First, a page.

The 10×42 binoculars are very portable, weatherproof and waterproof, have rugged armour and are filled with nitrogen gas. You can use them in any type of environment and with a magnification of 10x you are able to see much details, with a good field of view and exit pupils of 4.2mm which during the day in birdwatching, the binoculars gives you bright and contrasty results.
The Celestron 20-60×80 have a zoom eyeglass which allows you to zoom between 20x and 60x magnification. The objective lens diameter is 80mm which is double as compared to the above binoculars. You need a tripod and the spotting scope is not as portable as the binoculars, however, with the given magnification you can observe a lot MORE than you will ever with the binoculars. But only with one eye. One another advantages on spotting scopes like the one above, is that they may come with a DSLR adaptor, allowing you to attach a DSLR camera for photography. The mentioned spotting scope is having rugged armour, multi-coated and waterproof as well.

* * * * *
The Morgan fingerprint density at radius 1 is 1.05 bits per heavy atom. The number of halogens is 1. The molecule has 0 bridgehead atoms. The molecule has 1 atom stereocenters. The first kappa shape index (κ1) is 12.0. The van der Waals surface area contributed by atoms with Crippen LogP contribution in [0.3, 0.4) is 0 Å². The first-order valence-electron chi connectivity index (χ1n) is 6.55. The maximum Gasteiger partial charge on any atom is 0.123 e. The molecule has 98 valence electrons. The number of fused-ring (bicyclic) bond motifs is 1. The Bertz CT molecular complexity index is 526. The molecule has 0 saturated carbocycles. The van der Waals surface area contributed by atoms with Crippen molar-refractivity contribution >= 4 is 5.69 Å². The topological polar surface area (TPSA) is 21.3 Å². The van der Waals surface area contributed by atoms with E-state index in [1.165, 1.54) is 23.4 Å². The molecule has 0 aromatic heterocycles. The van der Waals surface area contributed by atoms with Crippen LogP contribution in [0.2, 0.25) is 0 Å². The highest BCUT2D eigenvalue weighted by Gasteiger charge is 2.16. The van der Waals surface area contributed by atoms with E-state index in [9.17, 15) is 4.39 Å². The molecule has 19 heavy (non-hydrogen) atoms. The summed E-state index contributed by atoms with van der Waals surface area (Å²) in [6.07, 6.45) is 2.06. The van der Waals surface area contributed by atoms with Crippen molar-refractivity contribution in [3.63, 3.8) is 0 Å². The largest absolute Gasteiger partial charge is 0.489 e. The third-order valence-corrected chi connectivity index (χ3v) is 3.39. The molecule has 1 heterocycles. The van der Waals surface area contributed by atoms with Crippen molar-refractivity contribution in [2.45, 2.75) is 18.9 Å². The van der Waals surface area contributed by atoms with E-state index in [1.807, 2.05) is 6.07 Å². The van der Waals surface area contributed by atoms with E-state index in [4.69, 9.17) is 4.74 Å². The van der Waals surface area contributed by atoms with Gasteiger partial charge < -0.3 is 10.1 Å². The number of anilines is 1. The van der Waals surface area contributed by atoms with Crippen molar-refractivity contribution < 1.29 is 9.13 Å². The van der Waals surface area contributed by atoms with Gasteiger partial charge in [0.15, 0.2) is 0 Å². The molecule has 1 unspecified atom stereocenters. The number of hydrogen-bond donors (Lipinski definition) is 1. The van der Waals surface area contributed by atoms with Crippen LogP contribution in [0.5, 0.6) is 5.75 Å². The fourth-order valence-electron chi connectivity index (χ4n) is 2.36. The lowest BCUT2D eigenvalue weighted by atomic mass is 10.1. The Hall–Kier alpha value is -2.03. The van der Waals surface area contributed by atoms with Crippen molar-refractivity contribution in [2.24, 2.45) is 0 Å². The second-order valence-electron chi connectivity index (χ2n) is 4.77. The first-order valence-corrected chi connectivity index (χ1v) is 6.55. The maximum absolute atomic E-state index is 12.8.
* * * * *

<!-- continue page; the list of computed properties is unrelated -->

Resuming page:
The disadvantage(s) with spotting scopes is that, as taking the same example as above, you may have a lower light performance than the binoculars. As an instance, at 20x you have an exit pupil of 4mm, which is very good for daylight observations, where at 60x magnification the exit pupils is of 1.16mm, where you have a very poor light performance. The more you zoom, the darker is the image.
I’m sorry that I forgot to mention what is the exit pupils, have a read here on our other article.
Binoculars and spotting scopes for birdwatching are two very different things and before you are going to buy any, make sure you gonna have good use of them, covering all the aspects you need and if there are any other fields of observations than birdwatching
As an instance, I love birdwatching but many times I love stargazing with my binoculars, watching ships on the sea or spotting the town I live from the hill, the traffic etc.
In the end is just up to you what most fit your needs, if you can afford both of them go for it but in any other cases, balance the pros and cons before making a decision, or you will find yourself like me buying the whole marketplace…
Thank you for sticking up to the end of the post and wish you the best in the future and to take the right decision. Hope to see you around.